Additional features and advantages of the present invention will be explained in the following detailed description. It is understood that the foregoing and following descriptions and examples are merely representative of the invention, and are intended to provide an overview for understanding the invention as claimed.
FIG. 1 depicts an embodiment of a slide-holder/microplate device according to the present invention, having hollow plates, each with a 24-well matrix, for a combined-total potential of 96 wells.
FIG. 2 depicts an iteration of the base plate of a slide-holder, having a number of recesses to receive microscope slides arranged side by side.
FIGS. 3A and 3B depict, according to two embodiments, a hollow plate having a honeycomb matrix of cells as defined by at least a sidewall. FIG. 3A illustrates a rigid a honeycomb matrix of cells of a unitary construction. FIG. 3B illustrates a rigid frame enveloping a well-block of compliant (sealable) material, which forms individual cells.
FIGS. 4A & B depict, in schematic views, an alternate embodiment of a hollow plate.
FIG. 5 shows a cross-sectional view along the width of an assembled virtual 96-well microplate like that depicted in FIG. 1, according to the present invention.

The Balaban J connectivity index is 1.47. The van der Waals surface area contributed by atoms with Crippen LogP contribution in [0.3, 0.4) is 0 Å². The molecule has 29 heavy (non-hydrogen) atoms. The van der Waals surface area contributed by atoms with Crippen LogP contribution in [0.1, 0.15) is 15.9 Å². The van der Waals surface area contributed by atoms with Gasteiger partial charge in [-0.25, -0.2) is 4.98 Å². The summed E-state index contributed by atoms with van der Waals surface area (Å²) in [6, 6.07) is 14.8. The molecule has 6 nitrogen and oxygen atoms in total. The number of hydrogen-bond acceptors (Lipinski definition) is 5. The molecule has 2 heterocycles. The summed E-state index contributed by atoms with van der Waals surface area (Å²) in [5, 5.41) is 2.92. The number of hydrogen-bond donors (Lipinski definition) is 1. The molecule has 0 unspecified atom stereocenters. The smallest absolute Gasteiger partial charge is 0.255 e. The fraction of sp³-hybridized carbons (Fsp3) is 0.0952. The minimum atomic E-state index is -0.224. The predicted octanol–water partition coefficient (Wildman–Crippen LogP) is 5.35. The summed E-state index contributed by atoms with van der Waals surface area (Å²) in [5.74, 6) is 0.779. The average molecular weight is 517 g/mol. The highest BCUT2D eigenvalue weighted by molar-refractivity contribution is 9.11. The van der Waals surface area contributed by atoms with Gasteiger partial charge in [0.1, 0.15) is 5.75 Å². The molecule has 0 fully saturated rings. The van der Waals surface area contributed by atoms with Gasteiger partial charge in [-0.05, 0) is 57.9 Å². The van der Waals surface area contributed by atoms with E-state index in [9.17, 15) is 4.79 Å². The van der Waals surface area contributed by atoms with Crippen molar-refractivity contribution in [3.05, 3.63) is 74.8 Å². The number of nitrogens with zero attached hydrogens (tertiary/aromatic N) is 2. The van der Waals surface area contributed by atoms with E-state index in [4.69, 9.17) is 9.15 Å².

FIGS. 6A-C show a series of views of a schematic of one way a hollow-plate, or hinged section, engages with a slide.
FIG. 7 depicts a second embodiment of the slide-holder/microplate device having hollow plates each with a 96-well matrix, for a total potential of 384 wells.
DETAILED DESCRIPTION OF THE INVENTION
FIG. 8 is a representation of the general steps of a method for performing high-throughput analysis according to the present invention.
The present apparatus is a versatile high-throughput platform for performing biological or chemical assays. The apparatus could be used, preferably, for any type of array-based or microplate-based assay, such as for target validation, including, for example, pharmaceutical drug screening, clinical diagnostics, genomics, and proteomics. Assays may involve the use of DNA/oligonucleotide “theme” arrays, antibody/protein/peptide “theme” array, tissue/cell array, and other small molecule arrays. As used herein the term “theme array” refers to an array having a select sample of particular biological or chemical materials of interest (e.g., with one biological or chemical molecules per well, if desired). The uses to which the invention can be applied, however, are not limited to only array-based assays. The apparatus may also be used for any surface-mediate or surface-attachment required assays, such as, ELISA, kinase assays, or cell-based assays.